View original article

Article originally published on Sunday, Mar 15, 2015

 Rehabbed bay area bobcat released back into the wild

Three-week-old-bobcat-kitten-vocalising

Three week old bobcat kitten vocalizing

Last fall a 3 pound juvenile bobcat was found seriously injured near Brentwood by a rancher. Last week the bobcat was released after being rehabilitated and her weight doubled to a healthy 6 pounds.

View original article

Article originally published on Monday, Mar 16, 2015

 Switch off the lights for bats

Leislers-bat

Leisler’s bat

Bat activity is generally lower in street-lit areas as opposed to dark ones, a new study found. This overturns a previous assumption that street lights benefit bats because insects congregate around them.

View original article

Article originally published on Tuesday, Mar 17, 2015

 ‘Basically they just fell out of the sky’: 2,000 snow geese found dead in Idaho

Snow-goose-on-tundra-with-chicks-

Snow goose on tundra with chicks

Idaho’s Department of Fish and Game announced on Monday that 2,000 snow geese were found dead and they suspect that avian cholera might be the cause. Officials disposed of the bodies to ensure that the disease does not spread to other bird species.

View original article

Article originally published on Wednesday, Mar 18, 2015

 Hear that? Orangutans use hands to amplify calls

juvenile-southern-bornean-orangutan-p-p-wurmbii-

Juvenile southern Bornean orangutan

When orangutans use alert calls to warn others about predators, they sometimes cup their hands around their muzzles to make their calls louder and deeper. Changing sounds by using a part of your body was formerly thought to be a behavior unique to humans.

View original article

Article originally published on Thursday, Mar 19, 2015

Dottyback’s deadly colour trick revealed

Narrow-bordered-Bee-Hawk-moth-

Narrow-bordered bee hawk-moth

The dusky dottyback can change the color of its body to match the species of reef fish it is hunting. The art of mimicry is well known in the natural world with species using ruses to catch, mate or avoid others such as the narrow-bordered bee hawk-moth that resembles a bee.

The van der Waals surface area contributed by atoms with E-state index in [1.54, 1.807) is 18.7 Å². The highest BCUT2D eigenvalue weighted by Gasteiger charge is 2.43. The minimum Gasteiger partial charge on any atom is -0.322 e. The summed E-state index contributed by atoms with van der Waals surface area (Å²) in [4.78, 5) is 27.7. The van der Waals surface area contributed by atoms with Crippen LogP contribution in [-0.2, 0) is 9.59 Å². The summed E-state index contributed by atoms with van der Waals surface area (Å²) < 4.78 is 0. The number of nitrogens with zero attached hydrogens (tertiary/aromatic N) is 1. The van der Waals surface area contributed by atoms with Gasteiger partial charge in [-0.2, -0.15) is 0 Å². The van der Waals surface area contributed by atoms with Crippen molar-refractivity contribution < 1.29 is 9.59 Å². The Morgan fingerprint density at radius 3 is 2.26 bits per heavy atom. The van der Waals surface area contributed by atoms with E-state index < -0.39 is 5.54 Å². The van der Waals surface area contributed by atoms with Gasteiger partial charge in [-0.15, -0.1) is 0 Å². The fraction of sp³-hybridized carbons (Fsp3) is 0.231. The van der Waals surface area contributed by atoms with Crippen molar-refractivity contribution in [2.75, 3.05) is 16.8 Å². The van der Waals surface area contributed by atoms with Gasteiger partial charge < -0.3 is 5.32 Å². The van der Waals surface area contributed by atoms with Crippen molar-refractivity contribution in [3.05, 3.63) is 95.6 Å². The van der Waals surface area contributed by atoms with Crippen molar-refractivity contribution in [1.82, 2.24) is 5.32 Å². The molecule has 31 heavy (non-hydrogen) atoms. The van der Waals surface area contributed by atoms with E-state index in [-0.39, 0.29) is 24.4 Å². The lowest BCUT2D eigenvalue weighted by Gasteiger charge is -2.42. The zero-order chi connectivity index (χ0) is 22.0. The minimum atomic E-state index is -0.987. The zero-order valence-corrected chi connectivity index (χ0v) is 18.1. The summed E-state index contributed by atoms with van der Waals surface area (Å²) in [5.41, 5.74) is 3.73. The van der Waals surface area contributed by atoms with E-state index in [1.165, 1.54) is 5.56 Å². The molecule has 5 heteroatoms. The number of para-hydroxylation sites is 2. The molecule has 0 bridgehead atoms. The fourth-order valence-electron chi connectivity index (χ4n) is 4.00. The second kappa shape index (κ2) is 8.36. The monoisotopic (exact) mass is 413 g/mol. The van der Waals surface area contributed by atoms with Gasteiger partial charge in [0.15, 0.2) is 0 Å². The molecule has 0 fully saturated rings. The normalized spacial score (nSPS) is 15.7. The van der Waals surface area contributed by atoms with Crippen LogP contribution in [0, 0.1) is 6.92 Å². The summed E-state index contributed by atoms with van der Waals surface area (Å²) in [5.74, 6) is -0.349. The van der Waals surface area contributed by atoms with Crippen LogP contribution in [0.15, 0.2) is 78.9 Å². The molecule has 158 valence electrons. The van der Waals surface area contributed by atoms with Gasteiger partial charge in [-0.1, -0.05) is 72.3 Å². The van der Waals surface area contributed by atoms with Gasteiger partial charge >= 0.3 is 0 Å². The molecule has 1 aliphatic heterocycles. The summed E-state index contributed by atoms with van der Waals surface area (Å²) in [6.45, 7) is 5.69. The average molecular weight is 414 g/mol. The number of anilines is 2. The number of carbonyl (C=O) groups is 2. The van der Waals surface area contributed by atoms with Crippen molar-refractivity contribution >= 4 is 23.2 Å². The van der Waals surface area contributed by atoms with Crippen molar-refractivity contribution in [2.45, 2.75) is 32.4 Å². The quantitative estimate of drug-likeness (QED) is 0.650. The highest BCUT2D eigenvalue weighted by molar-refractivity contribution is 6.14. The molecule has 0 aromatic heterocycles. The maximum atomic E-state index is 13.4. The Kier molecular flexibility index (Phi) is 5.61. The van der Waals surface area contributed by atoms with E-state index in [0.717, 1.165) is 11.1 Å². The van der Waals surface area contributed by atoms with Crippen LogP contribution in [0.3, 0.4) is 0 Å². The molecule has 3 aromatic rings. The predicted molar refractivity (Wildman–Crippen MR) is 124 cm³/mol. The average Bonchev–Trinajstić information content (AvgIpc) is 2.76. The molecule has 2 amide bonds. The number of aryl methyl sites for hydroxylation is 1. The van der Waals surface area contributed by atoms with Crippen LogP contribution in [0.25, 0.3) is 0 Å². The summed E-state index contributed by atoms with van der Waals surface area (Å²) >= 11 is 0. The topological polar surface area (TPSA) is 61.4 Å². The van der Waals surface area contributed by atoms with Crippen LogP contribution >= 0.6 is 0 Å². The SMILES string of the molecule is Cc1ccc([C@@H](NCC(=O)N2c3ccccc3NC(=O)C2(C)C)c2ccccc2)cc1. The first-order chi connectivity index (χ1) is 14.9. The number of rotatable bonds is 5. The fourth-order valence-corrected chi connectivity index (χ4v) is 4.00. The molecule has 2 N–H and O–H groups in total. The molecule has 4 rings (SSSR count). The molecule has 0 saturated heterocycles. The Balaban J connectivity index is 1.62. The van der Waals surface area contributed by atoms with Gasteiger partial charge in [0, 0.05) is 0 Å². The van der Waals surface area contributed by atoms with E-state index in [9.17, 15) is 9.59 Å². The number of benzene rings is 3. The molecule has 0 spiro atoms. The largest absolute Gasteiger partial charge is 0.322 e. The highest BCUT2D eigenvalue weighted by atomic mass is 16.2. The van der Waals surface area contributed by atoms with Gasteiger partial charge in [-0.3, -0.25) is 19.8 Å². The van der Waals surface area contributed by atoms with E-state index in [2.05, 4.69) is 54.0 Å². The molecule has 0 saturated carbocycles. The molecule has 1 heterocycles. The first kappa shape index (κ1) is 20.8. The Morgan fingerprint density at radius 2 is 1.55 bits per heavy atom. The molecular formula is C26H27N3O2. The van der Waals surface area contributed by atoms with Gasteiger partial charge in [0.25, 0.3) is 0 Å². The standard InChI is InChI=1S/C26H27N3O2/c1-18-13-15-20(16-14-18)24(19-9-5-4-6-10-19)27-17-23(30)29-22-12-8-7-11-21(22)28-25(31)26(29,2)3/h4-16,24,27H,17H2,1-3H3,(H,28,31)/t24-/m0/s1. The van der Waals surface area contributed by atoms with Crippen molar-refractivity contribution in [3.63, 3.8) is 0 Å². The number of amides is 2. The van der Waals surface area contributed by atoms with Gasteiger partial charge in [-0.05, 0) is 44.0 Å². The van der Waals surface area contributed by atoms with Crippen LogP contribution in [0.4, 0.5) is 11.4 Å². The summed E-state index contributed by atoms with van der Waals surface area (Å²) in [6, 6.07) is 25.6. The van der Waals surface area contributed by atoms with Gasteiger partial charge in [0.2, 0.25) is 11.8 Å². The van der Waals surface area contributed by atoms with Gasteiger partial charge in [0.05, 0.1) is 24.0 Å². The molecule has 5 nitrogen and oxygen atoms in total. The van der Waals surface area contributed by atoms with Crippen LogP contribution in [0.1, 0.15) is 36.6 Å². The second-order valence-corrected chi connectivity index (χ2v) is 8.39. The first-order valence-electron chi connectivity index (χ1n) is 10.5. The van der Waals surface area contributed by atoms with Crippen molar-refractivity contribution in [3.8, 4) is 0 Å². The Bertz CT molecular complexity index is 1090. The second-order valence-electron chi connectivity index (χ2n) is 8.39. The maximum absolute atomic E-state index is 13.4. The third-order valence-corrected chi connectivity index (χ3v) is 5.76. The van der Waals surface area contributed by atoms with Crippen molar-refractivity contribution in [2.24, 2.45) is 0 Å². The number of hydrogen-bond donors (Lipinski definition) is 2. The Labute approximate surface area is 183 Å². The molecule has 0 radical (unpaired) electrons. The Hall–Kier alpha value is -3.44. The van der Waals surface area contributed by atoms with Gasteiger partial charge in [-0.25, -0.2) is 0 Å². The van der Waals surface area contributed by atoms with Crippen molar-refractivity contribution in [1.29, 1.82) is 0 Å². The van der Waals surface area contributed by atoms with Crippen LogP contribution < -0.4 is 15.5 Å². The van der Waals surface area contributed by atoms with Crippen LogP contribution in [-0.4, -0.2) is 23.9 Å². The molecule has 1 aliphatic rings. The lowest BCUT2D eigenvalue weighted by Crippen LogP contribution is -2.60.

View original article

Female-common-carder-bumblebee-feeding-from-flower

Female common carder bumblebee feeding from flower

 

Enjoy your weekend!

William Lazaro, Arkive Social Media Intern, Wildscreen USA

 


Mar 19

Have you ever seen a wildlife film and wondered to yourself, who is the person behind the camera? Enter Rich and Richard Kern – the dynamic wildlife filmmaking father/son duo who capture incredible imagery of Florida’s magnificent wildlife and ecosystems and share it with over 1.5 million students! They are a more-than-worthy team to conclude Arkive’s Conservation Heroes series.

Rich (left) and Richard Kern out in the field.

Rich (left) and Richard Kern out in the field.

If you find Rich and Richard’s story inspiring, then click on the blue button below or at the end of the interview to see Rich and Richard’s “Wish List” of actions that would help them continue sharing their films with the world. Working together, we can support and promote conservation.

Kern wish list button

Can you share the story behind the beginning of Odyssey Earth and how the pieces came together?

Rich: I began as a filmmaker and I showed the films that I produced to travel adventure audiences all over the United States and Canada. In 1977, my wife and I started the non-profit Encounters in Excellence to teach students in the Miami-Dade area about Florida wildlife and ecosystems. This soon became a large series to over 50 schools per year.

Rich Kern and his wife, Judy, founders of Encounters in Excellence

Rich Kern and his wife, Judy, founders of Encounters in Excellence

However, I also wanted to find a way that students could have access to this type of educational material year round. My son, Richard came up with the idea of creating a website for the films he and I had produced. Teachers and students could now navigate this site and explore and discover the different resources available to them for lesson plans which became Odyssey Earth.

Richard: Our typical film presentation series runs from the Fall through early Winter. This past year my dad visited 25 schools and I visited 50 schools. We give 2-3 presentations for each school totaling about 130 presentations each year. We create different presentations for elementary school and then middle school and high school students reaching about 40,000 students each year.